Two female world-boxing champs, focus of the professor’s film-in-the-works, visit classes.
Jesse Weaver Shipley is an ethnographer, filmmaker, and artist who joined the faculty in the African and African American Studies Program this year. His work explores the links between aesthetics and politics by focusing on performances and popular cultures in the midst of changing economic regimes and forms of sovereignty.
Shipley has also been an amateur boxer, and before moving to Dartmouth, spent a lot of time at various boxing gyms in New York. That’s where he met his latest research subjects: two of the world’s best female fighters, Ronica Jeffrey and Melissa St. Vil. Jeffrey lives in Brooklyn, where her parents emigrated from Grenada. St. Vil, also from Brooklyn, comes from a Haitian family. The two professional athletes, who are close friends, have excelled in a punishing, violent sport against towering odds. Yet, unlike male fighters, they struggle to find promoters, get television coverage of their world-class fights, even make a living.
That inequity upsets Shipley. It also gives him a close-up view of racism and sexism in professional sports. He’s making a documentary about the women, and recently invited them from New York to Dartmouth so his students could meet strong female role models who, Shipley says, should be better known.
Jeffrey and St. Vil spoke to two of Shipley’s classes: “Introduction to African Studies” and “African Popular Culture: Violence and Aesthetics.” They talked about the obstacles they face in trying to balance the demands of a grueling sport with the routines of daily life. They’ve had triumphs, but they’ve also been badly hurt, and didn’t gloss over the risks they take each time they step into a ring.
“Boxing was never easy for me; it was always tough,” said St. Vil. “I turned pro, and fought all these tough girls. But I was winning. I had a title fight, and that was a good day for me.”
Jeffrey started boxing to lose weight, but she soon realized that what she loved most about the sport was its mental challenges—the need to stay agile and alert while anticipating an opponent’s every move. “When I started learning things, that’s when I started to really enjoy it. I wanted to do it all the time.”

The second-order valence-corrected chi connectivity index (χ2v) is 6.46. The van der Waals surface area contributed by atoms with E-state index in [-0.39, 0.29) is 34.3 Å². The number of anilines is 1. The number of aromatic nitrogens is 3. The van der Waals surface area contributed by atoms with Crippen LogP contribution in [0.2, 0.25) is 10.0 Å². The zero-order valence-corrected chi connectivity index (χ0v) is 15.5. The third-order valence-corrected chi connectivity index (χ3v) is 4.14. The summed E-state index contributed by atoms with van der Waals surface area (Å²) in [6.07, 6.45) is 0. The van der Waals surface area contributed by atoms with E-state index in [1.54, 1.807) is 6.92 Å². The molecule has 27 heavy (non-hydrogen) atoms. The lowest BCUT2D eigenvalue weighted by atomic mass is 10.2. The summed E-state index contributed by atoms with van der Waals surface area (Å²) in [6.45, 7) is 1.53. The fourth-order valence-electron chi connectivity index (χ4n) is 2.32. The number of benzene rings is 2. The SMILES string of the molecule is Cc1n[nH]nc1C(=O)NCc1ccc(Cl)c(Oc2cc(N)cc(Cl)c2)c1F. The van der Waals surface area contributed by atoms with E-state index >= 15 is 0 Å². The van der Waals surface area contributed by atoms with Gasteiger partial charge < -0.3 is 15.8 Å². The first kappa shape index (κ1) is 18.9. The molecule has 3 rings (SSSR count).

The two women also like teaching other people to box. After the first part of class dedicated to the boxers’ stories and discussions with students, the athletes led a boxing workshop at the gym where students learned some basic drills and moves. After practicing shadow boxing, defensive body stances, and fast footwork, Tsion Abera ’17 said she hadn’t realized, before this class, that female boxers were so unfairly treated.
“I was surprised that there weren’t any protections or regulations to mediate that inequality between female and male boxers. I was also surprised that there is no real oversight over promoters, who should really appreciate these women and their experiences and their sacrifices just as much as men’s. There shouldn’t be a difference,” said Abera.
It wasn’t a typical Dartmouth class. But for Shipley, teaching need not always be by the book. “One of the key things for me is to create a sense of agency and creative energy,” he says. The female fighters’ careers, he says, raise provocative questions in the classroom. “Boxers’ stories are ways to talk about urban life in America—to examine violence, gender, race, inequality, and the excitement of sport from an angle we don’t often see.”
Boxing is just one of many windows through which Shipley views popular culture on more than one continent. He also follows politics and the performing arts, and is the author of two books: Living the Hiplife: Celebrity and Entrepreneurship in Ghanaian Popular Music, and Trickster Theatre: The Poetics of Freedom in Urban Africa.
Shipley is now writing a book about what he calls the “aesthetics of political sovereignty.” It focuses on two coup d’états in Ghana, in 1979 and 1981. “Those coups were moments where there was hope for political liberation, but it very quickly turned into a set of market reforms authorized by the IMF and World Bank,” says Shipley. Now, he says, “we’re at another turning point of transformation or political possibility or impossibility so it’s a key time to look back at that moment.”
The study of Africa, Shipley says, “should not be a specialized interest. Africa is a huge set of multiple places with a huge set of diverse histories, and it’s a major part of the world that continues to be ascribed to a sideline of scholarly studies.”
Chinedum Nwaigwe, a Nigerian-American student in his “African Popular Culture” class, shares that view.
“I was attracted to this course because it focuses on music and film through the lens of Africa. One thing we’ve been talking about are the ways in which culture and tradition are not stagnant. It’s interesting how traditional music and dance comes from Africa to the United States, gets embedded in the African American community but then goes back to Africa.”
She says Shipley encourages her and other students to reflect candidly on their life experiences during class discussions. “We’ve been asking about the transnational identity of first-generation Africans in America,” she says. “What I am trying to figure out is, what does my proximity to that continent have to be, in order for me to maintain a culture that is mine, even though I wasn’t born there?”
Shipley welcomes such questions. “Students,” he says, “should use different kinds of media to actively observe the world, and to explore their own relationship to knowledge.”